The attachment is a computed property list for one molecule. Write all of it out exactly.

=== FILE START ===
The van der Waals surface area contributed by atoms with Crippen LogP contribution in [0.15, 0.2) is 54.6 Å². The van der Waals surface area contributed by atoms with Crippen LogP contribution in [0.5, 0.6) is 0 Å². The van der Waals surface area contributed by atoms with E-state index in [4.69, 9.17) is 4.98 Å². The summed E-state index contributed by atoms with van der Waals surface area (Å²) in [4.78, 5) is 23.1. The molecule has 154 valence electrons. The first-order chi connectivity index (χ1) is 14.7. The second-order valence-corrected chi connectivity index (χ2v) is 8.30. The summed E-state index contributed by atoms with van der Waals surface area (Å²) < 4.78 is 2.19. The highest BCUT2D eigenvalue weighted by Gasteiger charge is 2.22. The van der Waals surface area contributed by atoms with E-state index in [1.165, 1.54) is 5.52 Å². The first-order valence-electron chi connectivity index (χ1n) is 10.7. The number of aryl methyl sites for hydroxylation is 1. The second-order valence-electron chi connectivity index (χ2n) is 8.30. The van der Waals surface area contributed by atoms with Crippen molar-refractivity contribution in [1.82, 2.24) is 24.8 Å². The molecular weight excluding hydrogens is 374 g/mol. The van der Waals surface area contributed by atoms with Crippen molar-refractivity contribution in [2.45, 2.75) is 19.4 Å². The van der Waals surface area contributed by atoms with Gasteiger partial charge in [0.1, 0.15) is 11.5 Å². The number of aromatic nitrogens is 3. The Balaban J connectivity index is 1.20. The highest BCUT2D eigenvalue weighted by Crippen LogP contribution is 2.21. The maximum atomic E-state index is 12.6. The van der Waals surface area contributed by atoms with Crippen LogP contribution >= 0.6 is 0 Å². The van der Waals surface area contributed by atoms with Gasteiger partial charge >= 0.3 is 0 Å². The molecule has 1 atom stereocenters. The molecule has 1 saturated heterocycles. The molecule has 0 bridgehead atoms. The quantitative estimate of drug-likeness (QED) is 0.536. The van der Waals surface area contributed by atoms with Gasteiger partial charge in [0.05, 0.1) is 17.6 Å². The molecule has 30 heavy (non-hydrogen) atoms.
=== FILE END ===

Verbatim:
The van der Waals surface area contributed by atoms with Crippen LogP contribution in [0.15, 0.2) is 54.6 Å². The van der Waals surface area contributed by atoms with Crippen LogP contribution in [0.5, 0.6) is 0 Å². The van der Waals surface area contributed by atoms with E-state index in [4.69, 9.17) is 4.98 Å². The summed E-state index contributed by atoms with van der Waals surface area (Å²) in [4.78, 5) is 23.1. The molecule has 154 valence electrons. The first-order chi connectivity index (χ1) is 14.7. The second-order valence-corrected chi connectivity index (χ2v) is 8.30. The summed E-state index contributed by atoms with van der Waals surface area (Å²) < 4.78 is 2.19. The highest BCUT2D eigenvalue weighted by Gasteiger charge is 2.22. The van der Waals surface area contributed by atoms with E-state index in [1.165, 1.54) is 5.52 Å². The first-order valence-electron chi connectivity index (χ1n) is 10.7. The number of aryl methyl sites for hydroxylation is 1. The second-order valence-electron chi connectivity index (χ2n) is 8.30. The van der Waals surface area contributed by atoms with Crippen molar-refractivity contribution in [1.82, 2.24) is 24.8 Å². The molecular weight excluding hydrogens is 374 g/mol. The van der Waals surface area contributed by atoms with Crippen molar-refractivity contribution in [2.45, 2.75) is 19.4 Å². The van der Waals surface area contributed by atoms with Gasteiger partial charge in [0.1, 0.15) is 11.5 Å². The number of aromatic nitrogens is 3. The Balaban J connectivity index is 1.20. The highest BCUT2D eigenvalue weighted by Crippen LogP contribution is 2.21. The maximum atomic E-state index is 12.6. The van der Waals surface area contributed by atoms with Crippen LogP contribution >= 0.6 is 0 Å². The van der Waals surface area contributed by atoms with Gasteiger partial charge >= 0.3 is 0 Å². The molecule has 1 atom stereocenters. The molecule has 1 saturated heterocycles. The molecule has 0 bridgehead atoms. The quantitative estimate of drug-likeness (QED) is 0.536. The van der Waals surface area contributed by atoms with Gasteiger partial charge in [0.05, 0.1) is 17.6 Å². The molecule has 30 heavy (non-hydrogen) atoms.